14. Calli Arcale says:

    Bingo, mckenzievmd. Placebos aren’t just there to blind the patient as to whether or not they’re getting the real therapy. They’re also there to blind the person who is collecting data to evaluate the effectiveness of the therapy.

    I also think that you, and others, are right that when pets calm down for a placebo, it’s not because of high intelligence but because they are cuing off of the owner. We tend to grossly underestimate our influence on our pets, especially dogs. One thing strongly emphasized on “Dog Whisperer” is that in nearly all cases, fixing a problem dog situation doesn’t depend on retraining the dog so much as retraining the owner. They read our body language extremely well, so if we’re nervous, they’ll get nervous too. If we’re calm and controlled, they will be too.

  15. tarran says:

    A few points:
    1) Anecdotes can be useful for coming to a conclusion. An anecdote is really an observation. Certain theories can be falsified by a single observation. For example, one could advance the theory that dogs don’t recognize that they are being treated for an illness or injury. This can be falsified by a single observation, where a dog demonstrates that he or she knows she is being treated.

    2) Most of the commenters seem to be misreading my comments as arguing for near human intelligence of dogs. This is not what I am arguing. Far from it. I am arguing that dogs act purposefully. That is, that a dog will feel a want or desire (such as for the pain of an injury to stop) and then act in a manner that they expect will satisfy that need. This is the definition of praxeological action. The converse to this assertion is that dogs do not act purposefully, that they are responding to stimuli mindlessly with no expectation of outcomes. I don’t think anyone who works with dogs would argue that they behave this way – they could not be trained to do tricks, for example, if that were the case.

    3) By arguing that dogs behave purposefully, I am not arguing that dogs plan ahead. The two are very different things. I have no evidence that my dog ever goes the bed thinking, “tomorrow, I think I will try to chase a rabbit”. But a dog which recognizes that a favorite toy is missing and systematically explores all the spots that a toddler might have taken the toy to is not behaving in some instinctual behavior. It is purposeful behavior designed to satisfy a need, in this case to get its favorite toy back.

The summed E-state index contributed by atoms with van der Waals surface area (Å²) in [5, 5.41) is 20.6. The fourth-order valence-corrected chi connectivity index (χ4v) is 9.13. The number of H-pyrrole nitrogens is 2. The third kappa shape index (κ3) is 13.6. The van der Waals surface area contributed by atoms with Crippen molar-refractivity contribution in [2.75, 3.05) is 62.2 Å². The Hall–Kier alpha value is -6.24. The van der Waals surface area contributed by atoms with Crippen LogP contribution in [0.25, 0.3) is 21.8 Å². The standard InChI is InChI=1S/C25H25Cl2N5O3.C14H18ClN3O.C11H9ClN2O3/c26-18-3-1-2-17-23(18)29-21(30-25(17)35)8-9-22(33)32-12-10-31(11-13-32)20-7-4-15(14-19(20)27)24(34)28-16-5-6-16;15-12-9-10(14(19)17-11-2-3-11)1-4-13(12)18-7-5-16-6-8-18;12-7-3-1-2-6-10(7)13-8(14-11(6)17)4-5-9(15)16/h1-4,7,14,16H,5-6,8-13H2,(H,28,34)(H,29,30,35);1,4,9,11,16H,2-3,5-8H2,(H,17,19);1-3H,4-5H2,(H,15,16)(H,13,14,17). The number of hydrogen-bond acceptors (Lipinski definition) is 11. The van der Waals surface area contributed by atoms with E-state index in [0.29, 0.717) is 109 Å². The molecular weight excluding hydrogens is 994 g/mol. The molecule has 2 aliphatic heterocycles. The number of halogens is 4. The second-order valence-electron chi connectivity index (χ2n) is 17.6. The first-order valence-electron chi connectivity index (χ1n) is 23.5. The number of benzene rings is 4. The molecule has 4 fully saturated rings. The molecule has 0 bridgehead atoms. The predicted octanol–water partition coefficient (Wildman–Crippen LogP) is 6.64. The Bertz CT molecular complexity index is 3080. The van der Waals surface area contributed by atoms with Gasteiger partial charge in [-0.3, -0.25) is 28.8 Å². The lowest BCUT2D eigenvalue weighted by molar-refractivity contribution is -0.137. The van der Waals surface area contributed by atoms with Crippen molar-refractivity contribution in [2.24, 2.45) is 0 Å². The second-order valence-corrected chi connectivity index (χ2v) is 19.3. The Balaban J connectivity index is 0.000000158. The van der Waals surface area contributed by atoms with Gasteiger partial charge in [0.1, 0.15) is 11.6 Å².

4) My argument remains. A significant number of well cared for dogs that are in distress will seek out their owners for relief. Of these well cared for dogs, those which have had humans take care of their distress in the past will expect that humans will do the same thing in the future. It is this expectation which is a requirement for the placebo effect to exist. For a human to demonstrate the placebo effect, they must expect to get better.

    5) I am not asserting that dogs always know that they are being treated. I had a neighbor who owned inbred Irish Setters, and we can falsify that hypothesis based on those particular dogs’ behaviors (those dogs always acted bewildered when my dog bit them after they strayed onto our land – they just never seemed to get it). However, I am asserting that some dogs expect that humans will make their injuries or discomfort better, and will conclude that the mysterious actions being taken are meeting that need or want. This does not mean that a dog would recognize pointless things being done to it by its owner.

    6) I agree that since dogs can’t tell you whether or not they are “feeling better”, or tell you their pain levels on some scale, we are left to guess whether or not a placebo effect exists.

    I am somewhat amused by this insistence that animals don’t think. Yes, they don’t think like humans do. They are farmore alien than anything dreamed up on a Star Trek episode. But, much of the denials I read here strike me as wishful thinking. I suspect that it is a reflexive desire to deny legitimacy to those terrorists who call themselves animal rights activists. But in doing so, they seem to be asserting that a non-primate brain is closer in function to an ant brain than a human brain.

    Humans are special, but not that special.

  16. daedalus2u says:

    If there is a placebo effect, that effect is mediated through physiology. Human physiology didn’t suddenly appear, it evolved. Human ancestors had physiology quite similar to modern humans, the more distant the ancestor the less the similarity. If humans have a placebo effect, then human ancestors had a somewhat similar physiological effect.

    How far back does the physiology behind a placebo effect go? That is a good question. Presumably it involves the regulation of healing. Healing is an extremely early evolving trait. Essentially all multi-cellular organisms (and many single-celled organisms) exhibit healing, so they must also exhibit regulation of that healing process.

    Healing is not a simple process. It takes time and resources to accomplish. Presumably a successful organism needs to allocate its resources efficiently. Organisms that allocate their resources efficiently will have more resources to devote to reproduction, and so will have more descendents than those which do not.